Capgemini is set to axe the jobs of up to 600 staff working on its Aspire IT contract with HM Revenue and Customs – 20% of the total.
The move follows a restructuring of the outsourcing deal announced last week as part of moves to reduce HMRC’s IT running costs by 10% by 2010 to 2011 – a saving HMRC estimates at about £100m a year – in line with targets set out in the government’s comprehensive spending review.
HMRC originally signed the 10-year contract with Capgemini in 2003 on the basis of the IT services firm’s £2.83bn bid. But a report from the Commons public accounts committee in June criticised the tripling of the estimated cost of the deal to £8.5bn.
Capgemini has now confirmed that it has begun consultation with staff on up to 600 compulsory redundancies – a fifth of its 3,000 strong Aspire workforce.
“HMRC is committed to reducing its IT running costs in line with the comprehensive spending review. As a major project within the department, the Aspire contract is committed to delivering a significant proportion of these savings,” a spokesperson for the IT services firm said.
“We are therefore currently reviewing the Capgemini/Aspire contract to assess our ongoing requirements and the business has entered a formal period of consultation with our works council on a compulsory redundancy programme, which could affect up to 20% of the Capgemini Aspire workforce across the whole business.”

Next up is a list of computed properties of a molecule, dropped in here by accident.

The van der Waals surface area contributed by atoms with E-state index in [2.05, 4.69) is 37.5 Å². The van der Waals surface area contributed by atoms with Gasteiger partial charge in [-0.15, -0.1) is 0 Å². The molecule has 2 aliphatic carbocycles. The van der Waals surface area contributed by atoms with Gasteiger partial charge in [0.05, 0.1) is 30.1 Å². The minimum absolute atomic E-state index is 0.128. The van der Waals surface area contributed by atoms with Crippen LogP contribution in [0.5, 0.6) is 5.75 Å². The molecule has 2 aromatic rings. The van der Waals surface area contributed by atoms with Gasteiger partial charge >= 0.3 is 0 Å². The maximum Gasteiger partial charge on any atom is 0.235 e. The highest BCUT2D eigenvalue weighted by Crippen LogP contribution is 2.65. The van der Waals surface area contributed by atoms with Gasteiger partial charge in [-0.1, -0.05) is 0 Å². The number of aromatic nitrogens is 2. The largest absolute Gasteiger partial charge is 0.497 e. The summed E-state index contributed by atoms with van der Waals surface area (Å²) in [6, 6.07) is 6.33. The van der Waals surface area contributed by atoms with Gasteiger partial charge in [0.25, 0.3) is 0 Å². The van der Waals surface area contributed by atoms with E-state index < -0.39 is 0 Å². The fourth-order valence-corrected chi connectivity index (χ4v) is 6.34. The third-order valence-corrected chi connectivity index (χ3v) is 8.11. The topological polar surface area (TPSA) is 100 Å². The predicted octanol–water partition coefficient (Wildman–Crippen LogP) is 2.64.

The consultation is expected to end in March next year.
Last week, HMRC refused to confirm whether controversial profit sharing clauses in the Aspire contract had been renegotiated as part of the restructuring of the deal.
The Commons public accounts committee hit out at the scale of Capgemini’s expected profits from the contract. The MPs found that profits could hit £1.1bn as the volume of work included in the contract increases, but HMRC was unable to claw back the money because profit margins – at around 10–13% – were “below the thresholds which trigger the profit sharing agreement” included in the Aspire contract.
HMRC said the exact details of the restructured contract were “commercial in confidence”, although a spokesperson added: “We expect margins to reduce over the lifetime of the contract.”
The Aspire contract was first drawn up by the Inland Revenue to replace its contracts with EDS for IT services and with Accenture for the huge National Insurance Recording System (NIRS2).
HMRC signed the 10-year contract with Capgemini in 2003 on the basis of the IT service’s firm’s £2.83bn bid. But a report from the Commons public accounts committee in June criticised the tripling of the estimated cost of the deal to £8.5bn.
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